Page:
For years, the Baby Boomers have made up the largest segment of the workforce, but that is changing. This year there will be 3.6 million Baby Boomers who leave the workforce. As baby boomers continue to retire, Generation Z will be taking their place—so who is this upcoming generation and what do they care about?
Those in Generation Z were born from 1994 to 2010, which means that the oldest of the generation turns 23 this year. Not only is this a young generation, but it is the most diverse as far as race, ethnicity, experience, ideas, and interests.
A major distinction in this younger generation is that they have never known a world without the technology that allows them to contact anyone, anywhere, at any time. This connectivity has shaped their communication skills and is defining what they want in a work environment. Although technology plays a large role in their lives, 39 percent of both Gen Z and Millennials would rather have a face-to-face conversation in the workplace than use email, instant messages, or a phone call.
In addition to in-person communication, they value collaboration with colleagues and the ability to work in an open environment. This has caused work environments to start abandoning the closed off atmosphere that is associated with a cubicle layout. At TDS, there have been changes over the years to create a more collaborative work environment with the implementation of technological spaces like “Conversations” and Yammer to allow for a more connected workplace.
Growing up with technology at the touch of their fingertips, Gen Z has become accustomed to getting information and feedback right away. This is transferred over to their workplace by creating expectations of wanting feedback from their employers daily, weekly, or monthly, instead of the traditional annual performance reviews.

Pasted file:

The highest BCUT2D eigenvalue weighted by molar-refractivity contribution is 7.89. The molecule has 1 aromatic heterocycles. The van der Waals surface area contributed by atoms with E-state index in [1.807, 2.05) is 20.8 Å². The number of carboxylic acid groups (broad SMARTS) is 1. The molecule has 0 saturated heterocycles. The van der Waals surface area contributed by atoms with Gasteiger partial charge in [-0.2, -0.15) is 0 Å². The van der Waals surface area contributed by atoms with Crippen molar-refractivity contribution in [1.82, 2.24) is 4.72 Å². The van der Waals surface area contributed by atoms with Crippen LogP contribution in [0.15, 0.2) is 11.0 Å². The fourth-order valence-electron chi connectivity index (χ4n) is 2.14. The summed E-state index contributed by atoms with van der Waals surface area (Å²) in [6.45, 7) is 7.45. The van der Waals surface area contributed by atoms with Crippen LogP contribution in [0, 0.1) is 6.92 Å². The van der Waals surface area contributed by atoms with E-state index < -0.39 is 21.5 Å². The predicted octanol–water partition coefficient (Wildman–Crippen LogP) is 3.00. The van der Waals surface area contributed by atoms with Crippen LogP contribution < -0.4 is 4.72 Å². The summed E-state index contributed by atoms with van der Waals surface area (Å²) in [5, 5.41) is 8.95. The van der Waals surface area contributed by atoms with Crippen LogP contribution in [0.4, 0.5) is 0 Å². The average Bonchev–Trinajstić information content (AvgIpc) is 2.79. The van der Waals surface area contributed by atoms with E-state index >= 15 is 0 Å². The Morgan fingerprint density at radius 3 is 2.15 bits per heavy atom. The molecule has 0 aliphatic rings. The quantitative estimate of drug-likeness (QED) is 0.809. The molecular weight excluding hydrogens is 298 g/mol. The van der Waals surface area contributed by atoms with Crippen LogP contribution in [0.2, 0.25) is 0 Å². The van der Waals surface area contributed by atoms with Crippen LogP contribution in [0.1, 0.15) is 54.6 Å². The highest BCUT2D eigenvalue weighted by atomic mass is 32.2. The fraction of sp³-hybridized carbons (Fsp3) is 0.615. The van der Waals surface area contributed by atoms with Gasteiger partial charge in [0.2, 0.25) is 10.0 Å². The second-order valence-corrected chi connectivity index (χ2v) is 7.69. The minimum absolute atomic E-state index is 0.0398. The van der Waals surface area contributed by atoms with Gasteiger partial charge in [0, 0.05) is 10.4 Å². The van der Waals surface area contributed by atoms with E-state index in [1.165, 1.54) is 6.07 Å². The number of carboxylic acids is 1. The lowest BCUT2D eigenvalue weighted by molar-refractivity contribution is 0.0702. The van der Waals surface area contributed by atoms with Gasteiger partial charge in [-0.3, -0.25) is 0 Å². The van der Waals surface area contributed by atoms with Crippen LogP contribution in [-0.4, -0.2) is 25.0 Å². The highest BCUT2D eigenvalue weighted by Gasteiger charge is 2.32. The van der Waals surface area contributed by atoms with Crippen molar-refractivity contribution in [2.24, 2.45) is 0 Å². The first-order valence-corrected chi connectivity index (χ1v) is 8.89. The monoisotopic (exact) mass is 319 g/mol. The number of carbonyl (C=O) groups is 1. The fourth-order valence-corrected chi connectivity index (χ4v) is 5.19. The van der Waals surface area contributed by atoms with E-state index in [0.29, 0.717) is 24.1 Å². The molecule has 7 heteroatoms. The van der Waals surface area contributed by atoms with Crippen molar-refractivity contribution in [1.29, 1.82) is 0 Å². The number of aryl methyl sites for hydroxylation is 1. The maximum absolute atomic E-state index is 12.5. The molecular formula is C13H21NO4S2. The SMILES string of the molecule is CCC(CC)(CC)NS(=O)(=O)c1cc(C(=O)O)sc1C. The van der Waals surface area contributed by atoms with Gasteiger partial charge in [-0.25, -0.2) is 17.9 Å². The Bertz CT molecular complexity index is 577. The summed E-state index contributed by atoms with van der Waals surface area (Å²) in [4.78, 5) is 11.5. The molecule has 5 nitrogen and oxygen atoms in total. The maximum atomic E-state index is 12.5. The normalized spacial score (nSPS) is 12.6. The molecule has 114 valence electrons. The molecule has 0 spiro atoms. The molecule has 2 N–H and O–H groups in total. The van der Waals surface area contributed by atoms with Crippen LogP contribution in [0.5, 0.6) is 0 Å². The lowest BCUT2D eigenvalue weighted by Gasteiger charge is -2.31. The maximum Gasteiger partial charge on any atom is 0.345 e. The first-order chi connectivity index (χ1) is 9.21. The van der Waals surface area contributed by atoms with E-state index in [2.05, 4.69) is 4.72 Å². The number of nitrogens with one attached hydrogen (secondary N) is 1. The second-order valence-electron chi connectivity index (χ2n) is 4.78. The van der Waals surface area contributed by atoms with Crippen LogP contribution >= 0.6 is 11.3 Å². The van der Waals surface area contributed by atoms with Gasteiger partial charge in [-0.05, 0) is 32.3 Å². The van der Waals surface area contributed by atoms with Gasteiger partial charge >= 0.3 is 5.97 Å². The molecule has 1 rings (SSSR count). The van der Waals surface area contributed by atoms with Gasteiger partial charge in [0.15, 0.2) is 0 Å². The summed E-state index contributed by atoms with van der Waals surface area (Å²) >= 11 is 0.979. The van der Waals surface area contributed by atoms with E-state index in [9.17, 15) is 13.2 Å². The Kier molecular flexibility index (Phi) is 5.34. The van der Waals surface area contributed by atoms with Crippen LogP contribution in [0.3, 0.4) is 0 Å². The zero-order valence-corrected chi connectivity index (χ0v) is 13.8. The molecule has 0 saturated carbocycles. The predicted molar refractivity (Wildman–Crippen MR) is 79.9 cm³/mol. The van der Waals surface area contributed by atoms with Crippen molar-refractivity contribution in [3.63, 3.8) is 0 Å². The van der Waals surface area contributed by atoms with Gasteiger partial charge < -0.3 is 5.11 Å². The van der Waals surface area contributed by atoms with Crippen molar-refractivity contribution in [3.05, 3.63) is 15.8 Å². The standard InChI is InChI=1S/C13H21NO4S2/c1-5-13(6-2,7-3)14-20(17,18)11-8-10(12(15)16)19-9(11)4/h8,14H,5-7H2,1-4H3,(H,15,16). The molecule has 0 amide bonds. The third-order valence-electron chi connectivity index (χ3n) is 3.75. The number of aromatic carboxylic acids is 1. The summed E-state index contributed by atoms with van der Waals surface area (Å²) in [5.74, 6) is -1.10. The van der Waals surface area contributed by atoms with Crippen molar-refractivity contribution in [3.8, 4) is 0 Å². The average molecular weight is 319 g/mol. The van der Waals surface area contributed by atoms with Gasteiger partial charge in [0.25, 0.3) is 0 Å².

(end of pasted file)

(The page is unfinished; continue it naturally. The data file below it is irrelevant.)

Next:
As companies progress it will be important that they shift with the times. At TDS, we already have many of the important “benefits” that Gen Z looks for in a company. Some of those include our flexibility in work location, casual dress, and up-to-date technology.
“It’s really important as a company that we understand the future makeup of our company in order to retain and attract employees,” Adrienne with HR at TDS explained, “which means that we need to make sure that we stay ahead of the curve and transition alongside the generational shift.”
Guest Blogger: Ann Mcgrail
I agree with some of the awareness of Gen Z, however there should be respect and a time that casual clothes need to turn into business dress! It is great that there are no inhibititations of technology, but with the lack of face to face or verbal contact limits ones growth to communicate in stressful situations! The Z generation can not physically work well! Very overwhelmed with manual labor! So it would be wise for them to learn physical labor and human communications!